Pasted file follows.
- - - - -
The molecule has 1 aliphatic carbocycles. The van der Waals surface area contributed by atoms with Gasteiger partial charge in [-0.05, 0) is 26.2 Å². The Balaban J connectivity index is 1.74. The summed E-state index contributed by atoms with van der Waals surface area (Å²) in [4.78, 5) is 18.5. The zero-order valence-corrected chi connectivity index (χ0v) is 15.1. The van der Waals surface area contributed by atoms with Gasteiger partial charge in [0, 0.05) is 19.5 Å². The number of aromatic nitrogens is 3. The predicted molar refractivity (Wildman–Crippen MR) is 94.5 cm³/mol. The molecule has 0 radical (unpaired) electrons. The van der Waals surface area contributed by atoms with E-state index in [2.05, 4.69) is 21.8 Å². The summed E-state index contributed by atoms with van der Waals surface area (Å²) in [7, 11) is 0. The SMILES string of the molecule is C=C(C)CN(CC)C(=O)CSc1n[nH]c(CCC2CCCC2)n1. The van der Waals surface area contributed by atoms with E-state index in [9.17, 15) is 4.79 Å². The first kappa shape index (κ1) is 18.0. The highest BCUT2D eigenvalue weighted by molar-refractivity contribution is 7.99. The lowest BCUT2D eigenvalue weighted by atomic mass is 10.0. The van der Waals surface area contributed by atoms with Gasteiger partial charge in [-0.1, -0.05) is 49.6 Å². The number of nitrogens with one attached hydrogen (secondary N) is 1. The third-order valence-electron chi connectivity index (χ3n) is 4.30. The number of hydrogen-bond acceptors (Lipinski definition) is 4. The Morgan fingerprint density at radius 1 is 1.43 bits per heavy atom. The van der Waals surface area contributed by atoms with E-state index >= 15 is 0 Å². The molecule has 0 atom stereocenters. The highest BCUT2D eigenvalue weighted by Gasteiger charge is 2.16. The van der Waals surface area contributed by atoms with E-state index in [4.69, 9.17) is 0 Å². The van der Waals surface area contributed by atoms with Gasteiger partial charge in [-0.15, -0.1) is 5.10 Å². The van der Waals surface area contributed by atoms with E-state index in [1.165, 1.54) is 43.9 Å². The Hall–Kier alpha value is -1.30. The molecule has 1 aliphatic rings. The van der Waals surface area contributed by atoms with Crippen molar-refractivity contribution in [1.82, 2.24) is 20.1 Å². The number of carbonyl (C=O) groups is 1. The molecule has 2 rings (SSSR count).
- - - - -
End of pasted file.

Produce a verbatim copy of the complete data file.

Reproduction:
The molecule has 1 aliphatic carbocycles. The van der Waals surface area contributed by atoms with Gasteiger partial charge in [-0.05, 0) is 26.2 Å². The Balaban J connectivity index is 1.74. The summed E-state index contributed by atoms with van der Waals surface area (Å²) in [4.78, 5) is 18.5. The zero-order valence-corrected chi connectivity index (χ0v) is 15.1. The van der Waals surface area contributed by atoms with Gasteiger partial charge in [0, 0.05) is 19.5 Å². The number of aromatic nitrogens is 3. The predicted molar refractivity (Wildman–Crippen MR) is 94.5 cm³/mol. The molecule has 0 radical (unpaired) electrons. The van der Waals surface area contributed by atoms with E-state index in [2.05, 4.69) is 21.8 Å². The summed E-state index contributed by atoms with van der Waals surface area (Å²) in [7, 11) is 0. The SMILES string of the molecule is C=C(C)CN(CC)C(=O)CSc1n[nH]c(CCC2CCCC2)n1. The van der Waals surface area contributed by atoms with E-state index in [9.17, 15) is 4.79 Å². The first kappa shape index (κ1) is 18.0. The highest BCUT2D eigenvalue weighted by molar-refractivity contribution is 7.99. The lowest BCUT2D eigenvalue weighted by atomic mass is 10.0. The van der Waals surface area contributed by atoms with Gasteiger partial charge in [-0.1, -0.05) is 49.6 Å². The number of nitrogens with one attached hydrogen (secondary N) is 1. The third-order valence-electron chi connectivity index (χ3n) is 4.30. The number of hydrogen-bond acceptors (Lipinski definition) is 4. The Morgan fingerprint density at radius 1 is 1.43 bits per heavy atom. The van der Waals surface area contributed by atoms with E-state index >= 15 is 0 Å². The molecule has 0 atom stereocenters. The highest BCUT2D eigenvalue weighted by Gasteiger charge is 2.16. The van der Waals surface area contributed by atoms with E-state index in [4.69, 9.17) is 0 Å². The van der Waals surface area contributed by atoms with Gasteiger partial charge in [-0.15, -0.1) is 5.10 Å². The van der Waals surface area contributed by atoms with E-state index in [1.165, 1.54) is 43.9 Å². The Hall–Kier alpha value is -1.30. The molecule has 1 aliphatic rings. The van der Waals surface area contributed by atoms with Crippen molar-refractivity contribution in [1.82, 2.24) is 20.1 Å². The number of carbonyl (C=O) groups is 1. The molecule has 2 rings (SSSR count).